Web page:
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This course presents a short series of CSS animation techniques, such as looping, playing, and pausing, and puts them together in a small project: an animated infographic. Author Val Head also addresses using CSS preprocessors, adding transitions, handling vendor prefixes, and understanding the best uses for CSS animations. Plus, discover how to measure the performance and current level of browser support for CSS animations and how we can expect the technology to change.
We've been working in just 2D so far. But let's have a look at how we can apply the animation skills we've learn to 3D transforms as well. If you worked with 3D transforms before, either statically or with transitions, this tutorial will show you how to use them within animations. If you haven't worked with 3D transforms before, you may want to review the CSS Transitions and Transforms course first before watching this tutorial. I won't be getting into much detail on how the 3D transforms works specifically. In this tutorial, we'll create an effect on a thumbnail gallery by animating each photo with a 3D transform into place.
So it will look a little something like this when the page loads. At the time of this recording, 3D transforms are not widely supported by all browsers. If we take a look at the caniuse.com Support chart, you can see there's a lot of red squares' showing no support or dark green squares showing just a little bit of support. For that reason, I'm creating an effect that isn't critical to my content. If my page is viewed in a browser that doesn't support 3D transforms, my images will still display but they'll just be missing that little bit of extra flare. Nothing critical will be lost, so I don't feel the need to create a fallback alternative for this particular effect.
We're used to working in the X and Y axis for positioning in CSS. But with 3D transforms, we have one more axis to consider, the Z or Zed axis depending on which way you like to say that letter. Our X axis moves from left to right on our page. Our Y axis is the vertical axis, moving from top to bottom. Our Zed axis, or Z axis, moves out of the screen towards us, so higher Z values or Zed values are closer to the viewer. Lower values on the Zed axis are farther away from the viewer, and the higher values on the Zed axis are closer to you as a viewer.
We'll be animating the rotation of our photos using the Rotate Transform. Rotations can happen along any of these three axes. Every HTML element has an origin point, the point at which all transforms will happen from and they are center by default. The default origin point is in the middle. If we rotate an element along its X axis, we will be rotating it in 3D space, and for the purposes of our animation, we're going to move the origin point on our image to the top left so it will kind of hinge in from the left side. Let's go to Coda and have a look at the HTML structure behind this effect.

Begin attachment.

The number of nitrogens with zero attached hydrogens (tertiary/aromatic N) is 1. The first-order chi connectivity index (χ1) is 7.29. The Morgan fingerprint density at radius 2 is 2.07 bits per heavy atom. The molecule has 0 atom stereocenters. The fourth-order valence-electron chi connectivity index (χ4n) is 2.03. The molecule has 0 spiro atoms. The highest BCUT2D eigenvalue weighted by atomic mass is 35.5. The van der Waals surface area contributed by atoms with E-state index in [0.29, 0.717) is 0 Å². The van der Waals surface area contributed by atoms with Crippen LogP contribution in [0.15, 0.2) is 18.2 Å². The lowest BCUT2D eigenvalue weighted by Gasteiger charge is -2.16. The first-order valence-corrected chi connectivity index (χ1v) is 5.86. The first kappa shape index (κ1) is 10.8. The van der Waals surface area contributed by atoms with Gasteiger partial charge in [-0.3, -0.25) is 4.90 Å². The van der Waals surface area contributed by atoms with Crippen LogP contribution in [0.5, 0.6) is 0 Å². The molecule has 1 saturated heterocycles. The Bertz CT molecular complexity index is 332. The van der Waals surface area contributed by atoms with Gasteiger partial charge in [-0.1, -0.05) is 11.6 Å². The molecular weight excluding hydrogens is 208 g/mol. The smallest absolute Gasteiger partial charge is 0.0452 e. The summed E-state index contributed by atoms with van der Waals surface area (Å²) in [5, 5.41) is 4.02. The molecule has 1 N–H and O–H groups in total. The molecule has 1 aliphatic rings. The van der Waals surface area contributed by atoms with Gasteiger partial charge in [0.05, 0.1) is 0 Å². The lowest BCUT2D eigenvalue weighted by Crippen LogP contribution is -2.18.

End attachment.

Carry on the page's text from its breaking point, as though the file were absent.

We have a whole list of images within our wrapper div and each one has the usual things you'd expect for an image, a source, and width, and height, and it also has one additional class assigned to each, and that's the class of pic. If we take a look at our CSS, there are a couple of starting styles that are a bit different than what we've looked at before. Specifically in our wrapper div, we have a perspective set 1000 pixels. For best results when using 3D transforms especially on a group of objects, it's best to set this perspective at the parent element. And again, if you're not familiar with the idea of perspective and transforms in 3D, it will be a good idea to check out the course on CSS Transforms and Transitions to get a little more insight into why it is we picked this and how we got that number.
Perspective essentially defines the focal length of the imaginary lens you're viewing your object through. The higher the number, the more flat things will appear, and the lower the number, the more exaggerated and drastically 3D things will appear. Additionally in our starting CSS, our images have some positioning styles in place to set them in a grid. We'll add one more rule to set the transform origin to the top left like we just looked at. So we'll add our transform-origin, and we will set that to top and left.
Having our images rotate from the left side like we said, we will make it appear more like a hinge rotation than a rotation around its center. Everything is in place for our animation. So let's take quick look at the effect we're going to try to create. Imagine this is a top-down view of our image and the lower line is our browser window. We want to have our image start out rotated 90 degrees away from our browser window. So that way it essentially wouldn't exist at all. And then as we create our animation, we're going to want to rotate it towards being flat against our browser window.